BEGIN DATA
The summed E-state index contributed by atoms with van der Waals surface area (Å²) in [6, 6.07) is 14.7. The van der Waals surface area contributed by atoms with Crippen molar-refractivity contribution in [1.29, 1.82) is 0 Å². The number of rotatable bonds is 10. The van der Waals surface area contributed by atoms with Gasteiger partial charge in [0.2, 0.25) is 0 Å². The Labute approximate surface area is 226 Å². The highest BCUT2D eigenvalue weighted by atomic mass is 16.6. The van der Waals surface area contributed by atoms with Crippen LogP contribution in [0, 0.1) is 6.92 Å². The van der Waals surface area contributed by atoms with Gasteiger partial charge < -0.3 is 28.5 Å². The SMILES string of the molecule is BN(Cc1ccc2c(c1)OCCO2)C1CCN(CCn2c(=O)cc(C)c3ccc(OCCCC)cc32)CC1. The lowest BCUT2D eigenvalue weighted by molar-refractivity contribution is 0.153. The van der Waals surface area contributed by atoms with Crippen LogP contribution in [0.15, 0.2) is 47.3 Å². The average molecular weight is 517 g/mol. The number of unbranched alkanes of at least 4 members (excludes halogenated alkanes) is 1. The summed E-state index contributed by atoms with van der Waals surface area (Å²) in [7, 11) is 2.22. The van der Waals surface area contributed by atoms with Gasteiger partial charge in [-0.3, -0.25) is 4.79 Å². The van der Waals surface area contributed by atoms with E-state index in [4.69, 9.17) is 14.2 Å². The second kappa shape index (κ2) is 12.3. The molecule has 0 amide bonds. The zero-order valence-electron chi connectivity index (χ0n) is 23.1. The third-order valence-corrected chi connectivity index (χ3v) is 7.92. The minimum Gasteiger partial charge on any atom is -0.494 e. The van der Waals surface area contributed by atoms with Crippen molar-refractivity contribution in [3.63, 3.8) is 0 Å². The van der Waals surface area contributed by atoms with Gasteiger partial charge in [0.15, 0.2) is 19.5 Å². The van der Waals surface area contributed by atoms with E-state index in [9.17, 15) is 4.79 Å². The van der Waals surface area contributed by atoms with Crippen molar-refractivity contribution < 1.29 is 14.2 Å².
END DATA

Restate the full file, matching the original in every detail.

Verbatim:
The summed E-state index contributed by atoms with van der Waals surface area (Å²) in [6, 6.07) is 14.7. The van der Waals surface area contributed by atoms with Crippen molar-refractivity contribution in [1.29, 1.82) is 0 Å². The number of rotatable bonds is 10. The van der Waals surface area contributed by atoms with Gasteiger partial charge in [0.2, 0.25) is 0 Å². The Labute approximate surface area is 226 Å². The highest BCUT2D eigenvalue weighted by atomic mass is 16.6. The van der Waals surface area contributed by atoms with Crippen LogP contribution in [0, 0.1) is 6.92 Å². The van der Waals surface area contributed by atoms with Gasteiger partial charge < -0.3 is 28.5 Å². The SMILES string of the molecule is BN(Cc1ccc2c(c1)OCCO2)C1CCN(CCn2c(=O)cc(C)c3ccc(OCCCC)cc32)CC1. The lowest BCUT2D eigenvalue weighted by molar-refractivity contribution is 0.153. The van der Waals surface area contributed by atoms with Crippen LogP contribution in [0.15, 0.2) is 47.3 Å². The average molecular weight is 517 g/mol. The number of unbranched alkanes of at least 4 members (excludes halogenated alkanes) is 1. The summed E-state index contributed by atoms with van der Waals surface area (Å²) in [7, 11) is 2.22. The van der Waals surface area contributed by atoms with Gasteiger partial charge in [-0.3, -0.25) is 4.79 Å². The van der Waals surface area contributed by atoms with E-state index in [4.69, 9.17) is 14.2 Å². The second kappa shape index (κ2) is 12.3. The molecule has 0 amide bonds. The zero-order valence-electron chi connectivity index (χ0n) is 23.1. The third-order valence-corrected chi connectivity index (χ3v) is 7.92. The minimum Gasteiger partial charge on any atom is -0.494 e. The van der Waals surface area contributed by atoms with Crippen molar-refractivity contribution in [3.63, 3.8) is 0 Å². The van der Waals surface area contributed by atoms with Gasteiger partial charge in [0.15, 0.2) is 19.5 Å². The van der Waals surface area contributed by atoms with E-state index in [9.17, 15) is 4.79 Å². The van der Waals surface area contributed by atoms with Crippen molar-refractivity contribution < 1.29 is 14.2 Å².